The Tories have never truly believed in devolved power, like Labour in their book it means keeping control but passing blame and unpopular decisions. Even if these are not the intended reasons for the measures, what happens when Labour return to power, or a pure Tory administration. Then the Secretary of State would have free rein…

  • Tony Greaves 4th Jan '11 - 10:35pm

    The first problem about the Localism Bill is its silly name. Localism may be a slogan or it may be a movement but it is not a sensible description of legislation.

    It’s 400 pages long. We expect to get in in the Lords around May when we will spend many “happy” hours scrutinising large amounts of detail that the Commons has not bothered to look at properly. It might take us a long time.

    Tony Greaves

  • Andrew Suffield 5th Jan '11 - 7:51am

    (This comment is something I’ve said several times before about other pieces of legislation)

    Somebody with access to the drafting process of legislation, in both this government and the previous one, has been going around and inserting clauses in random bills which say, in one form or another, “The Secretary of State may invent and enforce any additional rules or legislation that they like”. They are continually popping up in all sorts of places.

    To date, every one of them has been thrown out in committee, but new ones keep on appearing. I have to wonder if this is an attempt at seizing power by attrition (hoping that someday people will be too tired to notice and remove it).

    I want to find out who it is that keeps doing this.

  • Andrew S: my guess, civil servants, just trying to be helpful.

    Agree with Chris, including about parish councils.

    And any bill that is 400 pages long shouldn’t really be one bill.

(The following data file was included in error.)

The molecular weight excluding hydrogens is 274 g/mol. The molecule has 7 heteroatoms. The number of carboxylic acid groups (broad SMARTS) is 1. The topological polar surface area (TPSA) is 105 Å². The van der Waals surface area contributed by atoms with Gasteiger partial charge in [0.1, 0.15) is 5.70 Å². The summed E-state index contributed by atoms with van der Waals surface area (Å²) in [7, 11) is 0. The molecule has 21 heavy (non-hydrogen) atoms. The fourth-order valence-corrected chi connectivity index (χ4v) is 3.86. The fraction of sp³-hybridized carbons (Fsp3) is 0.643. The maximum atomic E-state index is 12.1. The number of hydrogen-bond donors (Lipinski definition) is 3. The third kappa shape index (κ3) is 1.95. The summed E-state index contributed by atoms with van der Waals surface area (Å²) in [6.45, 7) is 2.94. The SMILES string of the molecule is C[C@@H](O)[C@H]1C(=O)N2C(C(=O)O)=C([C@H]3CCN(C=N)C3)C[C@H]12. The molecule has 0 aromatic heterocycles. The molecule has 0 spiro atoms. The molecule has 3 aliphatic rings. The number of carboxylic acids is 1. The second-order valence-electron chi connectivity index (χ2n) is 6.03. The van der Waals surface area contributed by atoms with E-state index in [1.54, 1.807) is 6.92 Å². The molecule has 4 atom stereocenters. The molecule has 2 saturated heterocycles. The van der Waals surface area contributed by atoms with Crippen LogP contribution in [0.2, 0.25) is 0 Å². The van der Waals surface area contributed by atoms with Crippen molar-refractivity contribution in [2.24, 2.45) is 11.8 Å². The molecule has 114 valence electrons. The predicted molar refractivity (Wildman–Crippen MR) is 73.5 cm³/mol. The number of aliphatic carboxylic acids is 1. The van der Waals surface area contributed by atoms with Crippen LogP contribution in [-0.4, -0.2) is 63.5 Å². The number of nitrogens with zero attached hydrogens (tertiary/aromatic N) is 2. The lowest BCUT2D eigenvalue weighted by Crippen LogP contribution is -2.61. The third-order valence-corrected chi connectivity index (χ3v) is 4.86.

• Rob Sheffield 8th Jan '11 - 3:36am

    The Planning and devolution proposals are currently implied- they are implied as no details have yet been published about how it will all work!

    But as currently implied they are a potential disaster for all the reasons set out above.

    We absolutely need neighbourhood councils- which can be parishes where they exist and new urban parishes that currently do not have them. These PC/URC’s should have greater powers than they currently do including planning powers. But they can’t just be voluntary clubs i.e. some staff that work for the DC or CC need to be supporting them/ or even working for them full time.

    With self-appointed/ self-defined ‘stakeholders’/ ‘residents’ groups the actual community does not have real power or influence or the ability to hold decision-making to account. It will- in most cases unfortunately- end up being the diktat of “decisions are made by those who turn up” axiom. Or rather those who have the time/ or can be bothered to turn up. This has the real potential to be totally tyrannical and unrepresentative!

    The key is that the neighbourhood/ community councils are elected, that they have real power and that they have staff.

    My party was on the way to developing this (see the NLGN debates o ‘new localism’ in 2004-2005 and the ‘communities in control’ paper). But then the centralising clunking fist took over…

    Currently the Localism bill has no proposals at all for elected neighbourhood/ sub-district level government i.e. for real localism.

    Hopefully you LD’s will force the coalition to install this rather than let the clunking fist that is Eric Pickles do his worst.